“Greece will have to do more to limit primary budget expenditure, reform its social security system, and deal effectively with loss-making state-owned entities such as Olympic Airways and OSE (the national railways), to enhance the long-term potential of its economy and arrest the public-debt dynamics,” says Avramides. “If it continues to drag its feet, it will end up paying a higher price later.” Limiting primary expenditures (which exclude interest payments), however, has proven a thorny issue for Greek governments since wages and pensions to civil servants account for a large portion of total government spending.

Moreover, a set of recent government proposals to reform the country’s ailing social security system have been met with skepticism by many analysts, who point out that the proposals fail to attack the root of the problem, which is widely viewed to be rising pension expenditures due to adverse demographics. Under current plans, budget funds equivalent to one percent of GDP will be earmarked for IKA, the country’s largest pension fund, from 2003 to 2032. Moreover, the budget will assume IKA’s liabilities to other state agencies and pay it 8.8 billion euros to settle past obligations. In addition, the state will endow IKA with 15-year, 3-percent, government bonds, which will start issuing annually from 2008 through 2023 in a bid to supplement IKA’s direct funding.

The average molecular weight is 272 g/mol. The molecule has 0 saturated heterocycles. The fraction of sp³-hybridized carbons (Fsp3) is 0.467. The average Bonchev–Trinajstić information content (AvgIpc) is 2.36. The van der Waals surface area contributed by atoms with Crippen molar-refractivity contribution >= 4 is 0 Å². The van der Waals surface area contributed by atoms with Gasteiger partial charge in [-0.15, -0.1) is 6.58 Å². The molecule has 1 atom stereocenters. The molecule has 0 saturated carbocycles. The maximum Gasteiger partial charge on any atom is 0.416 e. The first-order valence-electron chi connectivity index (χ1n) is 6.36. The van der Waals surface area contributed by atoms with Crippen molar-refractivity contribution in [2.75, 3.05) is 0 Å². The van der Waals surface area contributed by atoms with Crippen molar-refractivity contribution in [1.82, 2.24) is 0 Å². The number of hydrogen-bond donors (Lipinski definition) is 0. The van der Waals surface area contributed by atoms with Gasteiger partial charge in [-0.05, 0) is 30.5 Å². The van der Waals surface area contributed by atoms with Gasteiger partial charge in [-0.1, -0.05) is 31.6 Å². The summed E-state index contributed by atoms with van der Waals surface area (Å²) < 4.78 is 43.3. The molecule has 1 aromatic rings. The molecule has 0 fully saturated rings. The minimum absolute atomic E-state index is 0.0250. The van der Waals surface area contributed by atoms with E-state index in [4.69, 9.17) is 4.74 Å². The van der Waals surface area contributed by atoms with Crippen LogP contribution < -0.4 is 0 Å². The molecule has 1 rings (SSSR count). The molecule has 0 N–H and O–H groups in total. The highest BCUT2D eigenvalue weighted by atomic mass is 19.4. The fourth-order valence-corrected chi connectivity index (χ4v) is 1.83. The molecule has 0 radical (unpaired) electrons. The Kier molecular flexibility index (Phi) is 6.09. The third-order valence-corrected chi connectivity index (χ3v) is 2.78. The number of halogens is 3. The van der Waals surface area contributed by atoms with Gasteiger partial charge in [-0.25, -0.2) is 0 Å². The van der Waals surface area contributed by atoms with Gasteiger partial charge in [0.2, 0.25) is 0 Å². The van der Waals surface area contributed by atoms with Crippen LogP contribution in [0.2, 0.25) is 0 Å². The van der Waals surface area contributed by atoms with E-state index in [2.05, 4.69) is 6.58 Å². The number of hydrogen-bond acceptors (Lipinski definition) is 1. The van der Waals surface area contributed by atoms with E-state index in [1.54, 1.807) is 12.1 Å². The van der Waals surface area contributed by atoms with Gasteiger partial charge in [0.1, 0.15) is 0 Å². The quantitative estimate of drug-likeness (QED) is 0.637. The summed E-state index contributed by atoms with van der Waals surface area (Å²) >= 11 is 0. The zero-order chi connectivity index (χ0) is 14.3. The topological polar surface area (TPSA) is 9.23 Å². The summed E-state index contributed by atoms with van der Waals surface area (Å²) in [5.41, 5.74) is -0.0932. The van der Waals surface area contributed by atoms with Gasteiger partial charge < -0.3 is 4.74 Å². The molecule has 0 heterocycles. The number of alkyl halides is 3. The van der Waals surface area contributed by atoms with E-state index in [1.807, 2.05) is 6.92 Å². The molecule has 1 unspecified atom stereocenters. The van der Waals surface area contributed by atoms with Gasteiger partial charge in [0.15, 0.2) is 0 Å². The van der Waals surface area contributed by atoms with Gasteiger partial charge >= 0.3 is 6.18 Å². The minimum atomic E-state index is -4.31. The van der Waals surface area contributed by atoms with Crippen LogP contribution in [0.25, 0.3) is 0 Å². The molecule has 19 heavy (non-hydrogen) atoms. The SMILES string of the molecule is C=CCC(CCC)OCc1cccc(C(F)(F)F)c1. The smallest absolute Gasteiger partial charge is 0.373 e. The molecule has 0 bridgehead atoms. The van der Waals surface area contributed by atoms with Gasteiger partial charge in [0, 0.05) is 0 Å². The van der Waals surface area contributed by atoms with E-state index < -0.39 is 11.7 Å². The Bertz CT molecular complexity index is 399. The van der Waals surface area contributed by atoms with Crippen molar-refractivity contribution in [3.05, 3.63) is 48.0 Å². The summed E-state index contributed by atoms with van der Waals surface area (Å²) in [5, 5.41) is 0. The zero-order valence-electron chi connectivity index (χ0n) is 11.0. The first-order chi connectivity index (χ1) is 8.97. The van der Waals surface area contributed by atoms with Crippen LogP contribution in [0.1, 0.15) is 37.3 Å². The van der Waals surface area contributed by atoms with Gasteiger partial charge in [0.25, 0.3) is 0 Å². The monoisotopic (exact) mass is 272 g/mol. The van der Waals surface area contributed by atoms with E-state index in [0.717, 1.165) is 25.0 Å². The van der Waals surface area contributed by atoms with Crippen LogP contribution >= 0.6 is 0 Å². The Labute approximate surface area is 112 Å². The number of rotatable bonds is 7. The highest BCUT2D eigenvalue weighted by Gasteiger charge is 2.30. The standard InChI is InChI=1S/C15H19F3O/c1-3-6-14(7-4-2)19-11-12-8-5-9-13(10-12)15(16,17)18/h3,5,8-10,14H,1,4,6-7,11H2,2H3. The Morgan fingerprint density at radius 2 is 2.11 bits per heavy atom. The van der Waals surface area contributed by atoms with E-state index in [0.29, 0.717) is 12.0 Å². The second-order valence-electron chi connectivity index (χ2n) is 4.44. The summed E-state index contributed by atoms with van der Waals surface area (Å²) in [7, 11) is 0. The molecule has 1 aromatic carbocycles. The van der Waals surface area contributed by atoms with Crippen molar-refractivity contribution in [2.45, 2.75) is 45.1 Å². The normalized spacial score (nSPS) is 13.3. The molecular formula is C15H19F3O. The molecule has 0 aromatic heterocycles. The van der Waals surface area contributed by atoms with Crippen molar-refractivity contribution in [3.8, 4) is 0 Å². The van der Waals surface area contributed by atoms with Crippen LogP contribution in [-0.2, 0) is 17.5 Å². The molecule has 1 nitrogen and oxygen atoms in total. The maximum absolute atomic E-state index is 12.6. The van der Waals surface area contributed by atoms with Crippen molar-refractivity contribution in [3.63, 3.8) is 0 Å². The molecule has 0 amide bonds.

“Everybody knows that the government’s funding scheme aims at keeping the current system going and minimizing political cost. It essentially passes the ball to the next government,” says an analyst at a local brokerage who requested anonymity. “What is worrisome is that neither the government nor New Democracy (the conservative opposition party) is willing to tackle the problem for fear they are going to lose votes in the next national elections.” Greece is scheduled to hold general elections in the spring of 2004, but many political analysts and commentators think that elections will be held earlier, perhaps in the fall of 2003.

The lack of progress in reforming the country’s social security system and in privatizing state-owned companies – with the failure to sell money-losing Olympic Airways standing out – and the limited success in liberalizing the energy and fixed-telephony markets have compounded worries about the state of the Greek economy in the years ahead. It is therefore correct to conclude that it is very likely that the Greek economy will continue to outperform its EU peers in the next few years, fueled by EU transfers and 2004 Olympics spending. Continued hostility to undertaking much-needed structural reforms, however, paves the way for future underperformance and marginalization in an enlarged EU.

Dimitris Kontogiannis is a financial columnist for the Greek daily, Eleftherotypia.